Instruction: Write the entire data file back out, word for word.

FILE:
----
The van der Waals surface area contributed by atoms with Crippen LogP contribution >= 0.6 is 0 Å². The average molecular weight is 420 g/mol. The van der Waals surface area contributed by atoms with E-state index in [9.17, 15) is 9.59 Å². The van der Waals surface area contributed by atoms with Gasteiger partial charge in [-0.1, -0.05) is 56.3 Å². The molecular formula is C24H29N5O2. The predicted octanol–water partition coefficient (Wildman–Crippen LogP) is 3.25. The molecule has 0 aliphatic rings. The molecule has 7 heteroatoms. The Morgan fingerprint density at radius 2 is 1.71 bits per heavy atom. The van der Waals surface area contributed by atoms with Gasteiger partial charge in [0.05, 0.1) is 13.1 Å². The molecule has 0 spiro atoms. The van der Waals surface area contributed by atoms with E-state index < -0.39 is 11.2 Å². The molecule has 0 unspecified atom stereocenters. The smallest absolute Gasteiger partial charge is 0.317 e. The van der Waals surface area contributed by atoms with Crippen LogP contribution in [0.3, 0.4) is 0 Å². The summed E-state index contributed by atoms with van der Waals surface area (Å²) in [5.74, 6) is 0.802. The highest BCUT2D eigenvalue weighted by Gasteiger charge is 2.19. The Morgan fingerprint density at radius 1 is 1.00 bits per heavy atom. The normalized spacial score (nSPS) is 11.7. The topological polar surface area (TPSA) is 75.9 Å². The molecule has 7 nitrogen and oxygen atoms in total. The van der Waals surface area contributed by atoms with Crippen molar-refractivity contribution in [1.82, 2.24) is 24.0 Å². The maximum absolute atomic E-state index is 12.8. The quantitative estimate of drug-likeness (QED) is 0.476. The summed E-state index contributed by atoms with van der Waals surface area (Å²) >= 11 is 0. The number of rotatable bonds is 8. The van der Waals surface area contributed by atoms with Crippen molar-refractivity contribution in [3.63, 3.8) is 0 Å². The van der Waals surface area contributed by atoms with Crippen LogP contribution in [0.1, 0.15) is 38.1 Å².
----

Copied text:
The van der Waals surface area contributed by atoms with Crippen LogP contribution >= 0.6 is 0 Å². The average molecular weight is 420 g/mol. The van der Waals surface area contributed by atoms with E-state index in [9.17, 15) is 9.59 Å². The van der Waals surface area contributed by atoms with Gasteiger partial charge in [-0.1, -0.05) is 56.3 Å². The molecular formula is C24H29N5O2. The predicted octanol–water partition coefficient (Wildman–Crippen LogP) is 3.25. The molecule has 0 aliphatic rings. The molecule has 7 heteroatoms. The Morgan fingerprint density at radius 2 is 1.71 bits per heavy atom. The van der Waals surface area contributed by atoms with Gasteiger partial charge in [0.05, 0.1) is 13.1 Å². The molecule has 0 spiro atoms. The van der Waals surface area contributed by atoms with E-state index < -0.39 is 11.2 Å². The molecule has 0 unspecified atom stereocenters. The smallest absolute Gasteiger partial charge is 0.317 e. The van der Waals surface area contributed by atoms with Crippen LogP contribution in [0.3, 0.4) is 0 Å². The summed E-state index contributed by atoms with van der Waals surface area (Å²) in [5.74, 6) is 0.802. The highest BCUT2D eigenvalue weighted by Gasteiger charge is 2.19. The Morgan fingerprint density at radius 1 is 1.00 bits per heavy atom. The normalized spacial score (nSPS) is 11.7. The topological polar surface area (TPSA) is 75.9 Å². The molecule has 7 nitrogen and oxygen atoms in total. The van der Waals surface area contributed by atoms with Crippen molar-refractivity contribution in [1.82, 2.24) is 24.0 Å². The maximum absolute atomic E-state index is 12.8. The quantitative estimate of drug-likeness (QED) is 0.476. The summed E-state index contributed by atoms with van der Waals surface area (Å²) >= 11 is 0. The number of rotatable bonds is 8. The van der Waals surface area contributed by atoms with Crippen molar-refractivity contribution in [3.63, 3.8) is 0 Å². The van der Waals surface area contributed by atoms with Crippen LogP contribution in [0.1, 0.15) is 38.1 Å².